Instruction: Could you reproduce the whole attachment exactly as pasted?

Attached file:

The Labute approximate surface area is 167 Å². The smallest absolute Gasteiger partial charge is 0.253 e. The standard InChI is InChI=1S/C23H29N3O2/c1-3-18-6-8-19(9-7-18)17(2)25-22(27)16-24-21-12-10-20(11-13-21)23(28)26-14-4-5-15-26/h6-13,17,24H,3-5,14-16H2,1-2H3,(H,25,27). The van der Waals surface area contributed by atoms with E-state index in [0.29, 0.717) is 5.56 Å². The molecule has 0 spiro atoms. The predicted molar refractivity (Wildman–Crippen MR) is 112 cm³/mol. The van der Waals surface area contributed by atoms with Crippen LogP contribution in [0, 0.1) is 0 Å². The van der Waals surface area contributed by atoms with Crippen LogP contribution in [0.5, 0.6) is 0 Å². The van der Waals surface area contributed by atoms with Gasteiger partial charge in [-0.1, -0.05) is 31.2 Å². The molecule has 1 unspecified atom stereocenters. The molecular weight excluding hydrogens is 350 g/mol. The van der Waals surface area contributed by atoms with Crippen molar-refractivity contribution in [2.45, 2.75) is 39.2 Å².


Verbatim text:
The Labute approximate surface area is 167 Å². The smallest absolute Gasteiger partial charge is 0.253 e. The standard InChI is InChI=1S/C23H29N3O2/c1-3-18-6-8-19(9-7-18)17(2)25-22(27)16-24-21-12-10-20(11-13-21)23(28)26-14-4-5-15-26/h6-13,17,24H,3-5,14-16H2,1-2H3,(H,25,27). The van der Waals surface area contributed by atoms with E-state index in [0.29, 0.717) is 5.56 Å². The molecule has 0 spiro atoms. The predicted molar refractivity (Wildman–Crippen MR) is 112 cm³/mol. The van der Waals surface area contributed by atoms with Crippen LogP contribution in [0, 0.1) is 0 Å². The van der Waals surface area contributed by atoms with Crippen LogP contribution in [0.5, 0.6) is 0 Å². The van der Waals surface area contributed by atoms with Gasteiger partial charge in [-0.1, -0.05) is 31.2 Å². The molecule has 1 unspecified atom stereocenters. The molecular weight excluding hydrogens is 350 g/mol. The van der Waals surface area contributed by atoms with Crippen molar-refractivity contribution in [2.45, 2.75) is 39.2 Å².